Chatsworth House might look like it will last forever – in fact it was purposefully designed to look this way – but like any building, it is fragile and requires constant care and attention. The review of the building's structure and services in 2004 showed that major renewal work was needed to improve access and enjoyment for visitors, and to secure Chatsworth for future generations of visitors to enjoy.
The £32.7 million Masterplan began in 2005 and is one of the largest projects undertaken at Chatsworth since the 6th Duke of Devonshire built the north wing between 1820 and 1828. This project is made possible in part by visitor admission revenue and our Friends of Chatsworth programme through the Chatsworth House Trust.
Join us as we celebrate the exhibition that marks the completion of this project, Chatsworth Renewed: the house past, present and future.
This programme of essential restoration has conserved the stonework of the façades of the Baroque house built by the 4th Earl (later 1st Duke of Devonshire), as well as the 6th Duke's north wing, where irreparable stone was removed and replaced with new stone from Burntwood Quarry; the same source as the original stone. The four faces of the Inner court have also been conserved, including the monumental carved stone trophies. The project has also replaced all of the major services in the building.
Practically every roof had work done, including replacement lead coverings, installation of hundreds of roof vents and thermal insulation, joinery repairs, and rebuilt chimney stacks. The Orangery roof light was restored, and solar and UV film was applied to the glass to keep the building cool in hot summer months.
New galleries and a major redisplay of the Devonshire Collection, together with the installation of a new lift, have improved and significantly extended the visitor route. In fact, the entire house is now wheelchair accessible. Many works of art from the collection have been conserved as part of this project. For the first time in over 100 years, Old Master drawings are now able to be exhibited on rotation in a purpose-designed room, the Old Master Drawings Cabinet.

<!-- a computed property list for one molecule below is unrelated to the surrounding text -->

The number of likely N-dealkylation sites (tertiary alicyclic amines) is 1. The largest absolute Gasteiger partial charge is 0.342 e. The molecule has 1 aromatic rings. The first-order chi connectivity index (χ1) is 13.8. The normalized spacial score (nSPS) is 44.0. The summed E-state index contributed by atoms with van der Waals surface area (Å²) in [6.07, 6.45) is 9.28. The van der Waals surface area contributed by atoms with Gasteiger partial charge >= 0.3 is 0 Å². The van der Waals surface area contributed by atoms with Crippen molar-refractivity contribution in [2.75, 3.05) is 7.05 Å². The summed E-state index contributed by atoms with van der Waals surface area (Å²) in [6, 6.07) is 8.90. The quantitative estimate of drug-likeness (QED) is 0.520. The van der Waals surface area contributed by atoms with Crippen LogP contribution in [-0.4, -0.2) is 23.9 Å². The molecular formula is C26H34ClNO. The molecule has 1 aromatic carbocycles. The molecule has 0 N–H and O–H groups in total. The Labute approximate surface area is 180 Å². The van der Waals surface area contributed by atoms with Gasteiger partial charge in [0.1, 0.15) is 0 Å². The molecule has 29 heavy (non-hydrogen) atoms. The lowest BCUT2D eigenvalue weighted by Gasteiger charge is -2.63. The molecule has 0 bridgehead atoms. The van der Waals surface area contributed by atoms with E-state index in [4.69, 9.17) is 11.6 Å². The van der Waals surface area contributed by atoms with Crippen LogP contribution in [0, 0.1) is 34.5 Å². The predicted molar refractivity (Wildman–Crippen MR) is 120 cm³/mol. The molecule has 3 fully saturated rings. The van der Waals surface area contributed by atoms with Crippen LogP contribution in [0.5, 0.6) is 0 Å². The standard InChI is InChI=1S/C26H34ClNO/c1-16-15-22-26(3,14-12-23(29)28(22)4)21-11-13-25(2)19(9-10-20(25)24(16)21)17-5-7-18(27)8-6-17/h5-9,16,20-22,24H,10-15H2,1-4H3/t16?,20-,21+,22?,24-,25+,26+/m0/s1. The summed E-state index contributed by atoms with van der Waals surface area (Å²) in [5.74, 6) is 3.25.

The Masterplan is scheduled for completion in summer 2018. The work to be completed includes pointing on the lower levels of the 6th Duke's north wing as well as continued roof work.
Who is involved?
- A design team is overseeing the project, led by the Duke and Duchess.
- The design team includes the architect Peter Inskip, interiors expert David Milinaric and art historian Jonathan Bourne.
- Head of Special Projects, Sean Doxey, is managing the project with Rupert Symmons at Fanshawe project management.
- Mann Williams is the structural engineering company from Bath.
- Historic building analysis has been carried out by Oliver Jessop, The Jessop Consultancy.
- Hundreds of external contractors from around the country have joined Chatsworth's skilled in-house team.
What will the results of the Masterplan be?
- Fewer stairs on the visitor route and full wheelchair access to all floors.
- New spaces, restored interiors and more space for displays.
- New water, heating and electricity services in the house.
- Repaired and conserved stonework and carvings, inside and out.